Reb Chaim of Volozhin (Nefesh HaChaim 3, 12) says it is an "Inyan Gadol V'Segula Niflah" to erase and cancel "harsh judgements" if one implants in his heart that Hashem is the True G-d and אֵין עוֹד מִלְּבַדּוֹ (Devarim 4:35) – there is no power except for Hashem. If one does this, Hashem may help him through "natural" means are supernatural means, as the Gemara (Taanis 25a) says that Rebbi Chanina ben Dosa wife didn't have oil to light the Shabbos candles, but had vinegar, which miraculously stayed lit, to which he said: "the One who tells the oil also told the vinegar to burn".

It is well known that the Brisker Rov, a descendant of Reb Chaim Volozhiner, through concentrating on the words "Ein Od Milvado" was able to escape the Nazis in this manner. Only when he lost his concentration was he noticed by the Nazis. As soon as he regained his concentration, he turned "invisible" again and managed to escape to Eretz Yisroel.

The Degel says that when serving Hashem, it should be as if there is no one else but you and Hashem. I understand this as being the same as what the Nefesh HaChaim is saying. “Nobody else” in the Degel can mean absolutely nothing else – no other person, power or thing - only Hashem. We need to realize that there is nothing else that can affect us. Although everything seems so “real”, they are just messengers of Hashem, therefore we need to internalize that we have no one to rely on, but Hashem. Also, mentioned was the concept of Hashem being "One", which is the letter "Aleph" and also stands for "Alufo Shel Olam". There is a fascinating connection here. The letter "Aleph" spelled out in Hebrew is אלף, which has a numerical value of 111. The first letters of א׳ֵין ע׳וֹד מִ׳לְּבַדּו also equal 111. And of course we have a mitzvah d’oraisa to say twice daily שְׁמַע יִשְׂרָאֵל ד׳ אֱלֹקֵינוּ ד׳ אֶחָד, Hashem is One. He is One and there is no other.

What I realize is that every “little” item in every sefer is not just for intellectual purposes. It is meant to be put into action, enabling anyone to become a better Jew. Also, I realize that just as the Degel brought down certain teachings in multiple places to let us know that they need constant review. I had learnt many of these before, but only after spending several days putting together my article last year, which forced me to constantly review these teachings, did I really try to give serious effort to these teachings. If we try to work on our Avodah one step at a time, in a very short time we can climb to heights we thought were only attainable for others. Today on the yahrzeit of the Degel Machaneh Ephraim, may Hashem give us all the siyata d’shmaya to grow and attain our greatest potential.


At May 11, 2009 at 12:22:00 PM EDT, Blogger Shmerl said...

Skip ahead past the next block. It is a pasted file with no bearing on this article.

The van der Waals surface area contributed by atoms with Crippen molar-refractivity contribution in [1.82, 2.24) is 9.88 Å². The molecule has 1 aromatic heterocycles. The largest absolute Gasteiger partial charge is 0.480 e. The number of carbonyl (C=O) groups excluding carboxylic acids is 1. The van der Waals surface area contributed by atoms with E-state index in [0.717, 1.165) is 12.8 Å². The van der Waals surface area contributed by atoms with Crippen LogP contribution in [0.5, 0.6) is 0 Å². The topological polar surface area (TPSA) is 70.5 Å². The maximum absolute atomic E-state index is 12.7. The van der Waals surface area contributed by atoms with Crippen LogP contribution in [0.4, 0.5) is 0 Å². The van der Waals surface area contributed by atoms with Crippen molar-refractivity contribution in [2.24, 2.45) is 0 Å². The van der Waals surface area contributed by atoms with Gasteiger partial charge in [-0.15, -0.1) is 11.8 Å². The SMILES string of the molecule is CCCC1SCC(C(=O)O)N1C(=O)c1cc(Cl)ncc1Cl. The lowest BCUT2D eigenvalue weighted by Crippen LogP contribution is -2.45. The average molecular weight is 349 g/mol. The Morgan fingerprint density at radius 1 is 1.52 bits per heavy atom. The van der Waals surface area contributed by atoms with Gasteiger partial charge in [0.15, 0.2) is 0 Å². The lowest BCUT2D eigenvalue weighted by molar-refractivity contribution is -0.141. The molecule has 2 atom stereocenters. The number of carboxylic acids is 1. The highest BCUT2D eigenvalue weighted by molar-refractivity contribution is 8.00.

1. I'm also very annoyed when someone stands right near me during silent amida and I can hear his every word (in whisper), while one shouldn't even hear his own words (even though in Halocho it is a machloykes, but there is an agreement that others shouldn't hear your words at all). For this, I'm using what is brought in Tzavoas hoRivash (selected maymorim from the Mezheritcher Maggid), which brings even a stronger example of a goy standing near and shouting at you. It says, that the Shkhino is enclosed in him (in golus as explained), and this is actually intended to cause one to increase the concentration and ignore the goy altogether, and not to get distracted by him. As you mentioned, in case of a yid it is even better because the Shkhino is not in golus in him.

2. Interestingly, Reb Chaim Volozhiner (in the quote which you brought) quotes the Baal Shem Tov (about ein oyd milvadoy), from Toldoys Yakoyv Yoysef. Actually he quotes the Toldoys numerous times. This is not apparent since he never quotes chasidic sources by name, but textual analysis shows this without a doubt. There was a whole article about it in one of the issues of "Heichal haBaal Shem Tov".

At May 11, 2009 at 2:20:00 PM EDT, Blogger A Talmid said...


Very interesting. Thanks for bringing these things to my attention. re:#1 Maybe thats why Reb Elya Chaim Rosen made his stement about hearing clapping.

Do you know where in Toldos Yaakov Yosef I can find #2? Thanks

At May 11, 2009 at 3:58:00 PM EDT, Anonymous avakesh said...

There is a meditation that I found works for this problem. Before starting to daven you visualize yourself standing inside a tall box that is open only upwards and outside of your face and otherwise is closed. Everything else outside this box is irrelevant and of no concern to you you but it leaves an opening toward shomaim.

At May 11, 2009 at 11:38:00 PM EDT, Anonymous Jen said...

Lovely article. I suspect you're going to get a lot of tips, because here is another one. I was always envisioning HaShem as above me, watching and listening when I pray, until one day I realized, HaShem is not far away at all, HaShem is closer than close. When I pray I imagine I am whispering in HaShem's ear, that HaShem is that close to me and that if He had a body it would be blocking out the other sounds just like when you whisper in a person's ear. Doing this seems to "focus" my hearing closer to me so that I don't hear other people.

At May 12, 2009 at 5:23:00 PM EDT, Blogger Shmerl said...

This comment has been removed by the author.

At May 12, 2009 at 5:57:00 PM EDT, Blogger Shmerl said...

Do you know where in Toldos Yaakov Yosef I can find #2? Thanks

Toldos Yaakov Yosef, Bereishis and Vayakhel.

See first "שמעתי ממורי"

And see here "כאשר קבלתי ממורי"

(In order to read it you need DjVu plugin. If you don't have it you can. install it from here).

At May 13, 2009 at 11:28:00 AM EDT, Anonymous Avraham Bloomenstiel said...

Hey Hey!

I took that picture!

- Avi Bloomenstiel

At May 13, 2009 at 12:03:00 PM EDT, Anonymous Dovid Sears said...

Thanks for the wonderful posting and most excellent advice as to how to contend with the upset caused by external distractions during davenning -- may we never need it again!